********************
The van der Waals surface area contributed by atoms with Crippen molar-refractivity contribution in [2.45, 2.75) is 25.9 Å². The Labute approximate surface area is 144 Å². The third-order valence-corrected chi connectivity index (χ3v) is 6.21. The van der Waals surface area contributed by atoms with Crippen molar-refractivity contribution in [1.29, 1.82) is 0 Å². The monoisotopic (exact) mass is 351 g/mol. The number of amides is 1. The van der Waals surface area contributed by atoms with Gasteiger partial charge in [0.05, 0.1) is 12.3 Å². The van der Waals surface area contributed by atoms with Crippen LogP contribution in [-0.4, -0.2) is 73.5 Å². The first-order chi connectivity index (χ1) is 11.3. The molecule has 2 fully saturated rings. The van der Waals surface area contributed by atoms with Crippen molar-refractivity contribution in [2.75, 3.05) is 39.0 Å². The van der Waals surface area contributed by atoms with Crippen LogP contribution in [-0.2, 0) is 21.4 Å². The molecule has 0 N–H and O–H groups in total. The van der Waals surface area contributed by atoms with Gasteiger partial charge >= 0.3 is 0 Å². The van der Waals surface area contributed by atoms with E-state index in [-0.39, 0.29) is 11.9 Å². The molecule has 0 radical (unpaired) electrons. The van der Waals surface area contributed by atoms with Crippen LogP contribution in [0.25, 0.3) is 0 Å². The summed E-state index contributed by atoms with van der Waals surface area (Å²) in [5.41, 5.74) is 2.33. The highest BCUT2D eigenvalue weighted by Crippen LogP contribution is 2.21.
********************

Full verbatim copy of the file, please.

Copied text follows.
The van der Waals surface area contributed by atoms with Crippen molar-refractivity contribution in [2.45, 2.75) is 25.9 Å². The Labute approximate surface area is 144 Å². The third-order valence-corrected chi connectivity index (χ3v) is 6.21. The van der Waals surface area contributed by atoms with Crippen molar-refractivity contribution in [1.29, 1.82) is 0 Å². The monoisotopic (exact) mass is 351 g/mol. The number of amides is 1. The van der Waals surface area contributed by atoms with Gasteiger partial charge in [0.05, 0.1) is 12.3 Å². The van der Waals surface area contributed by atoms with Crippen LogP contribution in [-0.4, -0.2) is 73.5 Å². The first-order chi connectivity index (χ1) is 11.3. The molecule has 2 fully saturated rings. The van der Waals surface area contributed by atoms with Crippen molar-refractivity contribution in [2.75, 3.05) is 39.0 Å². The van der Waals surface area contributed by atoms with Crippen LogP contribution in [-0.2, 0) is 21.4 Å². The molecule has 0 N–H and O–H groups in total. The van der Waals surface area contributed by atoms with Gasteiger partial charge >= 0.3 is 0 Å². The van der Waals surface area contributed by atoms with E-state index in [-0.39, 0.29) is 11.9 Å². The molecule has 0 radical (unpaired) electrons. The van der Waals surface area contributed by atoms with Crippen LogP contribution in [0.25, 0.3) is 0 Å². The summed E-state index contributed by atoms with van der Waals surface area (Å²) in [5.41, 5.74) is 2.33. The highest BCUT2D eigenvalue weighted by Crippen LogP contribution is 2.21.